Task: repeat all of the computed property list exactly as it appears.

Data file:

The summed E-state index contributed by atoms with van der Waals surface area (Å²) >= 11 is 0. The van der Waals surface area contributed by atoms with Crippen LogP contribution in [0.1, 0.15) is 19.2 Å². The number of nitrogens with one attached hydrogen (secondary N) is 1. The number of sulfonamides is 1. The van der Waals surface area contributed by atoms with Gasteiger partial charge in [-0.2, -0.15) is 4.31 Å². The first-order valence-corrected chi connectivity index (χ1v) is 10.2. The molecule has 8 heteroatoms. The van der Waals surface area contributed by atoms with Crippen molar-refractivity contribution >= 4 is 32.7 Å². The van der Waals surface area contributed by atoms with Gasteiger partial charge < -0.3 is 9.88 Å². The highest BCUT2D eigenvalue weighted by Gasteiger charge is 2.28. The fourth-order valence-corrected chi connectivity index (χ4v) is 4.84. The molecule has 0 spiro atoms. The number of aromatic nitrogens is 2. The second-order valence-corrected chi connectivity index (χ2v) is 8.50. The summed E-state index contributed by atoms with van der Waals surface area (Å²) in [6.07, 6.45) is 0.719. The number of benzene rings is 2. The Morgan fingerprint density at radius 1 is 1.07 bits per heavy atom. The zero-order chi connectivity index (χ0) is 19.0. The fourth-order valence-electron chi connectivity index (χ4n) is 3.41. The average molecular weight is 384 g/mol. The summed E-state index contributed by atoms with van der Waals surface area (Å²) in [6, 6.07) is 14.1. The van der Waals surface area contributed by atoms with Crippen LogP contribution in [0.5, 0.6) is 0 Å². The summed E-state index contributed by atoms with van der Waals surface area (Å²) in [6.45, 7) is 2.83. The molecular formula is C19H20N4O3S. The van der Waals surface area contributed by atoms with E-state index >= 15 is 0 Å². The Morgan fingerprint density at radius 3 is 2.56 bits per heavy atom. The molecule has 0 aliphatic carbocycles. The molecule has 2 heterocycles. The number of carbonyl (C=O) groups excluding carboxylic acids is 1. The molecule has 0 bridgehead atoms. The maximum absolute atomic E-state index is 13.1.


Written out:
The summed E-state index contributed by atoms with van der Waals surface area (Å²) >= 11 is 0. The van der Waals surface area contributed by atoms with Crippen LogP contribution in [0.1, 0.15) is 19.2 Å². The number of nitrogens with one attached hydrogen (secondary N) is 1. The number of sulfonamides is 1. The van der Waals surface area contributed by atoms with Gasteiger partial charge in [-0.2, -0.15) is 4.31 Å². The first-order valence-corrected chi connectivity index (χ1v) is 10.2. The molecule has 8 heteroatoms. The van der Waals surface area contributed by atoms with Crippen molar-refractivity contribution >= 4 is 32.7 Å². The van der Waals surface area contributed by atoms with Gasteiger partial charge < -0.3 is 9.88 Å². The highest BCUT2D eigenvalue weighted by Gasteiger charge is 2.28. The fourth-order valence-corrected chi connectivity index (χ4v) is 4.84. The molecule has 0 spiro atoms. The number of aromatic nitrogens is 2. The second-order valence-corrected chi connectivity index (χ2v) is 8.50. The summed E-state index contributed by atoms with van der Waals surface area (Å²) in [6.07, 6.45) is 0.719. The number of benzene rings is 2. The Morgan fingerprint density at radius 1 is 1.07 bits per heavy atom. The zero-order chi connectivity index (χ0) is 19.0. The fourth-order valence-electron chi connectivity index (χ4n) is 3.41. The average molecular weight is 384 g/mol. The summed E-state index contributed by atoms with van der Waals surface area (Å²) in [6, 6.07) is 14.1. The van der Waals surface area contributed by atoms with Crippen LogP contribution in [0.5, 0.6) is 0 Å². The summed E-state index contributed by atoms with van der Waals surface area (Å²) in [6.45, 7) is 2.83. The molecular formula is C19H20N4O3S. The van der Waals surface area contributed by atoms with E-state index >= 15 is 0 Å². The Morgan fingerprint density at radius 3 is 2.56 bits per heavy atom. The molecule has 0 aliphatic carbocycles. The molecule has 2 heterocycles. The number of carbonyl (C=O) groups excluding carboxylic acids is 1. The molecule has 0 bridgehead atoms. The maximum absolute atomic E-state index is 13.1.